The Ahuriri or Napier Estuary is of significant value to both tangata whenua and the Hawke’s Bay community as a whole. Historical and current environmental pressures, together with some questionable management processes over the years, had caused an almost total cultural disconnection between the tangata whenua and the estuary.
This research project led by Dr Mere Kēpa undertook a series of interviews and focus groups to answer how Māori people can humanise the care of elderly Māori. The researchers identified significant shortcomings in healthcare services for elderly Māori outside urban areas and made recommendations to government agencies, service providers and whānau based on their findings.
A concussion implies a temporary disturbance to brain function and can be serious. A medical consultation to judge the severity of the injury, and to specify a management plan are important. Failure to do so can lead to subsequent injury and may impact the individual’s schoolwork and social interactions.
Joe Hawke was a young boy when his people were forcibly removed from the place he knew as home; the Ngāti Whātua papakāinga at Ōkahu Bay, which was burned to the ground in a move regarded by the government of the day as the best resolution. The destruction of the papakāinga was one of numerous events dating back to the nineteenth century which saw successive governments gradually and deliberately wrest Ngāti Whātua of Ōrākei from their lands.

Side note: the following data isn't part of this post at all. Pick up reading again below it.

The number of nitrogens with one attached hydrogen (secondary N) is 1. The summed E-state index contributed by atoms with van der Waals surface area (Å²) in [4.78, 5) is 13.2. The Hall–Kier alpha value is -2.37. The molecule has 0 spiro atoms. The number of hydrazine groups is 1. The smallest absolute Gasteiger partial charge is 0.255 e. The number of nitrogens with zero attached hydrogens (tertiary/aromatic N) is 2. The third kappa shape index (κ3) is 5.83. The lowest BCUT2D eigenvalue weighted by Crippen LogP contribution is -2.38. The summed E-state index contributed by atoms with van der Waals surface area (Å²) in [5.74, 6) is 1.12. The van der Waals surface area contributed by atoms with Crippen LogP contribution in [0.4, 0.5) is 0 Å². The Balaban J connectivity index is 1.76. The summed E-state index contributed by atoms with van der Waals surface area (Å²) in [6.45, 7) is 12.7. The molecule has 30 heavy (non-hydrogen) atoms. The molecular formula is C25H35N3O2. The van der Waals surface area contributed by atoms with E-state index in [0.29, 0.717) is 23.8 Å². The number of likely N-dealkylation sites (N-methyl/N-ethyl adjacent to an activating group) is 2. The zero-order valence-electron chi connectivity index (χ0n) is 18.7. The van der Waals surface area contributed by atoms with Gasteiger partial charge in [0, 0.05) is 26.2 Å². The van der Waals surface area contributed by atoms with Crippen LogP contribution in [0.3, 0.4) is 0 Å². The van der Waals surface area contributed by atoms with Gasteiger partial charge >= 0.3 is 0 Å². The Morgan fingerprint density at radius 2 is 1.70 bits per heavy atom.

This research project adopted an approach which is grounded in Māori cultural values and beliefs to answer three questions: what are the dreams, aspirations and goals that whānau in the Porirua community have for their own development; what are the major areas of concern for these whānau which may in fact prevent them from achieving their dreams; and finally how do government agencies and institutions support whānau to achieve their aspirations? The research also looked at whether government departments enable whānau to realise their dreams in a way that is consistent with being Māori.